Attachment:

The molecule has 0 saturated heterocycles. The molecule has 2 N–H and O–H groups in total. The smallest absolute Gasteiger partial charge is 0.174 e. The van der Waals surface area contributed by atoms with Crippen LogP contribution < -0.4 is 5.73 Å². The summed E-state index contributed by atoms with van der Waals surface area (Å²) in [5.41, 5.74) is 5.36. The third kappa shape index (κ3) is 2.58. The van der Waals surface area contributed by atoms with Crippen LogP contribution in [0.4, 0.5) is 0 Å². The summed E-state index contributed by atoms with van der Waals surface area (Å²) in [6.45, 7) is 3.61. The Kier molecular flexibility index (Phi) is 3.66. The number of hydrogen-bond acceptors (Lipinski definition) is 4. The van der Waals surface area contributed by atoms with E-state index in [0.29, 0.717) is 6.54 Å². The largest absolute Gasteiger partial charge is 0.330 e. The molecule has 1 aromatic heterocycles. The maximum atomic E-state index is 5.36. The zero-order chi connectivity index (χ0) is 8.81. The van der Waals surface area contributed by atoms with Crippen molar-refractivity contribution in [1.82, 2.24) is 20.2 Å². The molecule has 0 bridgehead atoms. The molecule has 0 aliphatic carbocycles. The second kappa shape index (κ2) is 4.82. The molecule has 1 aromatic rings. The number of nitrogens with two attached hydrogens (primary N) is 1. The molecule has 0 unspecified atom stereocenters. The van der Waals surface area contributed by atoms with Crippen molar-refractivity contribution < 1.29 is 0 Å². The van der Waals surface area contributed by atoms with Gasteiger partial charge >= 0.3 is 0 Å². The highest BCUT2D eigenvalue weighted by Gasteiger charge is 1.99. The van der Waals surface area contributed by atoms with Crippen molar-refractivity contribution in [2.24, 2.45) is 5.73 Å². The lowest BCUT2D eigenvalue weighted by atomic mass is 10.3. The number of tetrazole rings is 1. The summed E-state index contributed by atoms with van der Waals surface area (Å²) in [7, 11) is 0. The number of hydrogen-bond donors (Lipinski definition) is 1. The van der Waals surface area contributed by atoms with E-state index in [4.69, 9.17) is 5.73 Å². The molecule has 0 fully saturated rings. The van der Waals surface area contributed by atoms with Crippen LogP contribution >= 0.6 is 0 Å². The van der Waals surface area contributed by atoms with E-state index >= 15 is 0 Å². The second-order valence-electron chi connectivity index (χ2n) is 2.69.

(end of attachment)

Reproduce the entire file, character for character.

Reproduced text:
The molecule has 0 saturated heterocycles. The molecule has 2 N–H and O–H groups in total. The smallest absolute Gasteiger partial charge is 0.174 e. The van der Waals surface area contributed by atoms with Crippen LogP contribution < -0.4 is 5.73 Å². The summed E-state index contributed by atoms with van der Waals surface area (Å²) in [5.41, 5.74) is 5.36. The third kappa shape index (κ3) is 2.58. The van der Waals surface area contributed by atoms with Crippen LogP contribution in [0.4, 0.5) is 0 Å². The summed E-state index contributed by atoms with van der Waals surface area (Å²) in [6.45, 7) is 3.61. The Kier molecular flexibility index (Phi) is 3.66. The number of hydrogen-bond acceptors (Lipinski definition) is 4. The van der Waals surface area contributed by atoms with E-state index in [0.29, 0.717) is 6.54 Å². The largest absolute Gasteiger partial charge is 0.330 e. The molecule has 1 aromatic heterocycles. The maximum atomic E-state index is 5.36. The zero-order chi connectivity index (χ0) is 8.81. The van der Waals surface area contributed by atoms with Crippen molar-refractivity contribution in [1.82, 2.24) is 20.2 Å². The molecule has 0 bridgehead atoms. The molecule has 0 aliphatic carbocycles. The second kappa shape index (κ2) is 4.82. The molecule has 1 aromatic rings. The number of nitrogens with two attached hydrogens (primary N) is 1. The molecule has 0 unspecified atom stereocenters. The van der Waals surface area contributed by atoms with Crippen molar-refractivity contribution < 1.29 is 0 Å². The van der Waals surface area contributed by atoms with Gasteiger partial charge >= 0.3 is 0 Å². The highest BCUT2D eigenvalue weighted by Gasteiger charge is 1.99. The van der Waals surface area contributed by atoms with Crippen molar-refractivity contribution in [2.24, 2.45) is 5.73 Å². The lowest BCUT2D eigenvalue weighted by atomic mass is 10.3. The number of tetrazole rings is 1. The summed E-state index contributed by atoms with van der Waals surface area (Å²) in [7, 11) is 0. The number of hydrogen-bond donors (Lipinski definition) is 1. The van der Waals surface area contributed by atoms with E-state index in [4.69, 9.17) is 5.73 Å². The molecule has 0 fully saturated rings. The van der Waals surface area contributed by atoms with Crippen LogP contribution >= 0.6 is 0 Å². The van der Waals surface area contributed by atoms with E-state index >= 15 is 0 Å². The second-order valence-electron chi connectivity index (χ2n) is 2.69.